From “Ecology of Wisdom”, by Arne Naess

1280px-070127_tanuki-fuji
 Sakasa Fuji from Lake Tanuki  – 名古屋太郎 – 投稿者が撮影 – CC BY-SA 3.0

“The following list offers ways that supporters of the deep ecology movement can joyfully adapt their lifestyle to the movement.

  1. Use simple means; avoid unnecessary, complicated instruments and other sorts of means.
  2. Choose activities most directly serving values in themselves and having intrinsic value. Avoid activities that are merely auxiliary, have no intrinsic value, or are many states away from fundamental goals.
  3. Practice anticonsumerism. This negative attitude follows from trends 1 and 2.
  4. Try to maintain and increase the sensitivity and appreciation of goods in sufficient supply for all to enjoy.
  5. Eliminate or lessen neophilia – the love of what is new merely because it is new.
  6. Try to dwell in situations of intrinsic value and to act rather than being busy.
  7. Appreciate ethnic and cultural differences among people; do not view the differences as threats.
  8. Maintain concern about the situation in developing nations, and attempt to avoid a standard of living too much higher than that of the needy (maintain a global solidarity lifestyle).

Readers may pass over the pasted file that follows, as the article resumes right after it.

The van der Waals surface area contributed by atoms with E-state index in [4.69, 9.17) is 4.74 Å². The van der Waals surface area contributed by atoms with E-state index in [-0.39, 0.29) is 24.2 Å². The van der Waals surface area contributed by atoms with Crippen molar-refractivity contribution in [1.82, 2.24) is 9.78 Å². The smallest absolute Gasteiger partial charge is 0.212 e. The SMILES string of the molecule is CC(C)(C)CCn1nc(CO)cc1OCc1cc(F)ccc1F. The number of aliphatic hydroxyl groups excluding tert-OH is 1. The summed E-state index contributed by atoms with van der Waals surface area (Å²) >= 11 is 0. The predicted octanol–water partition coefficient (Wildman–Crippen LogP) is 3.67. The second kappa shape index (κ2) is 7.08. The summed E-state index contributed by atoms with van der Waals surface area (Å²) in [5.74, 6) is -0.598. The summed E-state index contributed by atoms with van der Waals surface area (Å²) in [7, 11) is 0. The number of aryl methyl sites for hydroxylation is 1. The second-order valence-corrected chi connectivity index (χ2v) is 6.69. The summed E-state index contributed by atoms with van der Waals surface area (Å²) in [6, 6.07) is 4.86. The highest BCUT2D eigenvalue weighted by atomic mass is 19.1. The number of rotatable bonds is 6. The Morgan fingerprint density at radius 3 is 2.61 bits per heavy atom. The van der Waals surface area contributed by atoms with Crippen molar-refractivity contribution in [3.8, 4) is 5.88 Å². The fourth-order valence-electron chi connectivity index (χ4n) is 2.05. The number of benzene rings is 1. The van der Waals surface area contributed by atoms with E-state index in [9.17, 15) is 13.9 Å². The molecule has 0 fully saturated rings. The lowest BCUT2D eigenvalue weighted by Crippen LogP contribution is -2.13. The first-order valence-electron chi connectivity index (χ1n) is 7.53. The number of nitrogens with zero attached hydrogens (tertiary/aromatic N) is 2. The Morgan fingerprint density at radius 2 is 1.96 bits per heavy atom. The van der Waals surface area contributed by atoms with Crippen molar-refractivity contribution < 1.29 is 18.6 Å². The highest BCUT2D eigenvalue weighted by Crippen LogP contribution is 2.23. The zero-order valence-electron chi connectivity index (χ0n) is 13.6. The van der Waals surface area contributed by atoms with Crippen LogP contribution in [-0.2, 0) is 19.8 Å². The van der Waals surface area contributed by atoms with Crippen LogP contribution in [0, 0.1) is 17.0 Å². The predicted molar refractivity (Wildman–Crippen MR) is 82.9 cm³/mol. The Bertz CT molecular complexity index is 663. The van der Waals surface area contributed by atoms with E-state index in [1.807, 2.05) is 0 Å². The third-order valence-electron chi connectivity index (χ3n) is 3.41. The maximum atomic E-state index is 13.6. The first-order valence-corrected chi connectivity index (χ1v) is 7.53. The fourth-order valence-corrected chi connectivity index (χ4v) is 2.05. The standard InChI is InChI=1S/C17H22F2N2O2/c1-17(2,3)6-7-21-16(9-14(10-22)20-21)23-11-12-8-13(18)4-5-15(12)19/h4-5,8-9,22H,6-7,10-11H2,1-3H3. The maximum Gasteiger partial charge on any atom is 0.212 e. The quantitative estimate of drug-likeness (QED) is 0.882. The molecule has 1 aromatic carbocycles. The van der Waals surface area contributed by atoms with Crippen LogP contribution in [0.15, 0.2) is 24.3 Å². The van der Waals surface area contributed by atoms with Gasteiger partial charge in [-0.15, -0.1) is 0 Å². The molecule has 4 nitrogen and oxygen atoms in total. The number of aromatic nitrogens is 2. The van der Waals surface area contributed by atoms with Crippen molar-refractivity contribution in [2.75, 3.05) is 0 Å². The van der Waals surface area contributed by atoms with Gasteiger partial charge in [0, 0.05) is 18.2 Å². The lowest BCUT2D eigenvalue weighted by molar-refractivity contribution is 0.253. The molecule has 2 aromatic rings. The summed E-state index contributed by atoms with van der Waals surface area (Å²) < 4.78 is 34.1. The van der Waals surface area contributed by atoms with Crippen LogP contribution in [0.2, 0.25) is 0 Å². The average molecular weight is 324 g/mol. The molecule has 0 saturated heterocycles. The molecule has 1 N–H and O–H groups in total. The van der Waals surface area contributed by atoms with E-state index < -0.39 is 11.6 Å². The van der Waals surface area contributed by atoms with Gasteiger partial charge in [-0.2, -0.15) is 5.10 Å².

9. Appreciate lifestyles that can be maintained universally – lifestyles that are not blatantly impossible to sustain without injustice toward fellow humans or other species.
  10. Seek depth and richness of experience rather than intensity.
  11. Appreciate and choose, when possible, meaningful work rather than just making a living.
  12. Lead a complex, not complicated life, trying to realize as many aspects of positive experiences as possible within each time interval.
  13. Cultivate life in community (Gemeinschaft) rather than in society (Gesellschaft).
  14. Appreciate, or participate in, primary production – small-scale agriculture, forestry, fishing.
  15. Try to satisfy vital needs rather than desires.
  16. Attempt to live in nature rather than just visiting beautiful places; avoid tourism (but occasionally make use of tourist facilities).
  17. When in vulnerable nature, live “light and traceless”.
  18. Appreciate all life-forms rather than merely those considered beautiful, remarkable, or narrowly useful.
  19. Never use life-forms merely as a means. Remain conscious of their intrinsic value and dignity, even when using them as a resource.
  20. When there is a conflict between the interests of dogs and cats (and other pet animals) and wild species, try to protect the wild creatures.
  21. Try to protect local ecosystems, not only individual life-forms, and think of one’s own community as part of the ecosystems.
  22. Besides deploring the excessive interference in nature as unnecessary, unreasonable, and disrespectful, condemn it as insolent, atrocious, outrageous, and criminal – without condemning the people responsible for the interference.
  23. Try to act resolute and without cowardice in conflicts, but remain nonviolent in words and deeds.
  24. Take part in or support nonviolent direct action when other ways of action fail.
  25. Practice vegetarianism.”
From “Ecology of Wisdom”, by Arne Naess

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